December 23, 2010, Updated September 13, 2012

An Israeli start-up has a new algorithm that tells you exactly where the bargains are in the mall, as well as the people you want to meet.

Mobi-App team

The staff at Mobi-App offer users location-based services indoors. From left to right: Alon Gamliel, Yoni Kahana, Ra’anan Nevet.

Shopping is a hit-or-miss activity. How do you know where to find the best buys? Maybe the product you’re all set to purchase is cheaper at the store across the street? Agonize no longer. A new application can send information about the big bargains directly to your cell phone – so long as you’re shopping at a mall where they use Israeli start-up Mobi-App’s new application, Mingler.

“Until now, it’s been almost impossible to provide location-based services indoors, which is how this information is usually distributed, so stores in malls have not been able to distribute coupons and news on sales to customers, except via SMS, which costs too much money,” says Yoni Kahana, CEO of Mobi-App, based in southern Israel in Sde-Boker.

“With Mingler, customers and participants at malls, trade shows, and conferences taking place indoors can join a local, social network that will give them the information they need about bargains, programs, and meetings on their cell phone, without having to pay for phone company services like SMS messages, Internet, or GPS.”

The secret is in the algorithm

You’d think that in this day and age it would be a simple matter to distribute information to anyone who wants it, but apparently that is not the case. To push information to someone, you have to be able to zero-in on their devices. Distributing information on a website is one solution, but that requires extra work from shoppers or participants at a conference.

Another possibility is to distribute information and updates via GPS technology. The problem there is that not all devices have built-in GPS, not to mention that it doesn’t work indoors, which makes GPS the wrong solution for malls and conferences. SMS is ruled out because messages cost money, and most users are unlikely to sign up for an information service they have to pay for.

We’re down to Wifi and Bluetooth protocols, but although they do work indoors, they can only function within limited areas – unless they have the advantage of Mobi-App’s special algorithms and code to extend their range. In that case, information can be distributed to everyone, whether they are just a few steps away from a store uploading a discount coupon to mall shoppers, or at the other side of the building. Users simply install the Mingler application on their devices, and they’re good to go.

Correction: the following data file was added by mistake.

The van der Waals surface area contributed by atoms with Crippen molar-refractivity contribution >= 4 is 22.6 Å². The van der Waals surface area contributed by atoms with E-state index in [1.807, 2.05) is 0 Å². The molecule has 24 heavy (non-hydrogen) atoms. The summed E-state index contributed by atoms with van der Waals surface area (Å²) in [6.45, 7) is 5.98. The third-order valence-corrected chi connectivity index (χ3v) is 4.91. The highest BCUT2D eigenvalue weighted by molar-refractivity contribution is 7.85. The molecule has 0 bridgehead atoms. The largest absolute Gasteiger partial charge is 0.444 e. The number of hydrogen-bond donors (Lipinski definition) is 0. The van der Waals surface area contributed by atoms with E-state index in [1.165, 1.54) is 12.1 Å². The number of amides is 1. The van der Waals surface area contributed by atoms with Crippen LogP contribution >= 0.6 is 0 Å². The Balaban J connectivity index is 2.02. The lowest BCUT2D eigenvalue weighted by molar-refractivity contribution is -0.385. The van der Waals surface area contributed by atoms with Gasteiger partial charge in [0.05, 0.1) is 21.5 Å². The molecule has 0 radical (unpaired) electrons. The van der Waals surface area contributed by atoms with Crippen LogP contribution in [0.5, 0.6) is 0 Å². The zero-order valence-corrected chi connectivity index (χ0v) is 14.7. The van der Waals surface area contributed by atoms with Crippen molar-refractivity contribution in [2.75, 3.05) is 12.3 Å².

The application, which is often branded for a particular site or event, is installed at user request, and the updates are pushed to user devices whenever they are on the premises. “When a person walks into a venue, they get an offer on their cell phone to join Mingler, and if they agree, they receive updates. Users can define themselves by age, sex, or other criteria, and venue managers can send specific messages to each group.”

In a mall, that means that coupons and other offers can be sent to a store’s target audience, while at a conference, groups with specific interests can receive automatic schedule updates for meetings. The first version of Mobi-app runs on Symbian phones, and Kahana says that versions for other platforms should be ready in the coming months.

Up and running

Mobi-App has been in business for about a year and a half, and began deploying its application in the spring. “We’ve been testing it in small groups, and we’ve run it at several conferences in Israel,” Kahana recounts, including at the Telecom 2010 conference in Tel Aviv in July, and the High-Tech Israel Association conference in Jerusalem in May.

The app has also been deployed in several Tel Aviv restaurants/bars, and, since July, customers at the Renanim Mall in Ra’anana have been able to sign up for sales and offers via Mingler.

For now, the Mingler network is closed and local when deployed, but future versions of the application will allow users to connect to Facebook and LinkedIn databases, enabling them to see which of their friends or connections are present.

And, of course, there’s the social networking aspect of the technology; users can seek out others by specifying criteria and their location within the venue, similar to services like Foursquare – except that they’ll be able to specify exactly where they are in the mall or the conference, without having to connect via the Internet or rely on GPS.

Kahana, who has a unique background in both computer science and marketing, built the Mingler application along with his two partners, CTO Ra’anan Nevet and R&D head Alon Gamliel, and his staff of five. So far, the company has received funding from the office of the Chief Scientist, and from the Ma’ayan Ventures venture capital fund, as well as from several private investors.

Development is set to continue: “We are working on some major deployments abroad,” Kahana reveals. “This is a unique, patented technology that promises to solve a major problem for conference organizers and mall management.”

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Jason Harris

Jason Harris

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